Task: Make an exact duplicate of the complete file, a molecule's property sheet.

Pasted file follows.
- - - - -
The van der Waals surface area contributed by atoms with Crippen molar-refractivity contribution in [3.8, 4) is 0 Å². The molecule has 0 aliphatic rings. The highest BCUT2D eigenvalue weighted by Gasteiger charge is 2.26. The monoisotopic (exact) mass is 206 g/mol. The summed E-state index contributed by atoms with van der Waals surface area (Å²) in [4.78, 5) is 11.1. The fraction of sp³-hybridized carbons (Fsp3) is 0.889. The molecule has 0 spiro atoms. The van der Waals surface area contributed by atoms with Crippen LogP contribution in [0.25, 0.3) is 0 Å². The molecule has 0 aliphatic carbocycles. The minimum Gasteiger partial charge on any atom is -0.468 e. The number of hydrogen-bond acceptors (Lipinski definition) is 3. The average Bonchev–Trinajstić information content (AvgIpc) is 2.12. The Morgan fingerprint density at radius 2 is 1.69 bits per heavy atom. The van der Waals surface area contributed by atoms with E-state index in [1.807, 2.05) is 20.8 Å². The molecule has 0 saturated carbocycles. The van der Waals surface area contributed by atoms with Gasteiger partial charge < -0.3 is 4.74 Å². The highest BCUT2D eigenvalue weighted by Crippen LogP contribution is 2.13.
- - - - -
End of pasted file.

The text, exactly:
The van der Waals surface area contributed by atoms with Crippen molar-refractivity contribution in [3.8, 4) is 0 Å². The molecule has 0 aliphatic rings. The highest BCUT2D eigenvalue weighted by Gasteiger charge is 2.26. The monoisotopic (exact) mass is 206 g/mol. The summed E-state index contributed by atoms with van der Waals surface area (Å²) in [4.78, 5) is 11.1. The fraction of sp³-hybridized carbons (Fsp3) is 0.889. The molecule has 0 spiro atoms. The van der Waals surface area contributed by atoms with Crippen LogP contribution in [0.25, 0.3) is 0 Å². The molecule has 0 aliphatic carbocycles. The minimum Gasteiger partial charge on any atom is -0.468 e. The number of hydrogen-bond acceptors (Lipinski definition) is 3. The average Bonchev–Trinajstić information content (AvgIpc) is 2.12. The Morgan fingerprint density at radius 2 is 1.69 bits per heavy atom. The van der Waals surface area contributed by atoms with E-state index in [1.807, 2.05) is 20.8 Å². The molecule has 0 saturated carbocycles. The van der Waals surface area contributed by atoms with Gasteiger partial charge < -0.3 is 4.74 Å². The highest BCUT2D eigenvalue weighted by Crippen LogP contribution is 2.13.